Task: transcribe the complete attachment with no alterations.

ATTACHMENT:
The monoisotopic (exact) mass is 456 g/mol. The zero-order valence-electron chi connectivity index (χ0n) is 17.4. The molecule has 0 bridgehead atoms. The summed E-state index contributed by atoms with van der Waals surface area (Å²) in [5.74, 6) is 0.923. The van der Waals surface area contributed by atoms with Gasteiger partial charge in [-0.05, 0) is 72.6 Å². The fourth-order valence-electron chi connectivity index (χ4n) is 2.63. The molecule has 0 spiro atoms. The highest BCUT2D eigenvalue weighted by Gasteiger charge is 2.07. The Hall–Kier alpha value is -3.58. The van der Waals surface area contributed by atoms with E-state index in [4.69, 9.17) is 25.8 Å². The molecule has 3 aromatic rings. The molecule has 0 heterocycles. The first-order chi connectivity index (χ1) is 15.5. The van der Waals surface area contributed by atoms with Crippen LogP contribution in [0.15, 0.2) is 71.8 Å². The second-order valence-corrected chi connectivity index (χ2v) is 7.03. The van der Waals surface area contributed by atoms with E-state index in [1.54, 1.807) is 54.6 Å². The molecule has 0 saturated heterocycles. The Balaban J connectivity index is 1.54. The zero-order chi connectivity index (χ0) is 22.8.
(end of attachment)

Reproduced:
The monoisotopic (exact) mass is 456 g/mol. The zero-order valence-electron chi connectivity index (χ0n) is 17.4. The molecule has 0 bridgehead atoms. The summed E-state index contributed by atoms with van der Waals surface area (Å²) in [5.74, 6) is 0.923. The van der Waals surface area contributed by atoms with Gasteiger partial charge in [-0.05, 0) is 72.6 Å². The fourth-order valence-electron chi connectivity index (χ4n) is 2.63. The molecule has 0 spiro atoms. The highest BCUT2D eigenvalue weighted by Gasteiger charge is 2.07. The Hall–Kier alpha value is -3.58. The van der Waals surface area contributed by atoms with E-state index in [4.69, 9.17) is 25.8 Å². The molecule has 3 aromatic rings. The molecule has 0 heterocycles. The first-order chi connectivity index (χ1) is 15.5. The van der Waals surface area contributed by atoms with Crippen LogP contribution in [0.15, 0.2) is 71.8 Å². The second-order valence-corrected chi connectivity index (χ2v) is 7.03. The van der Waals surface area contributed by atoms with E-state index in [1.54, 1.807) is 54.6 Å². The molecule has 0 saturated heterocycles. The Balaban J connectivity index is 1.54. The zero-order chi connectivity index (χ0) is 22.8.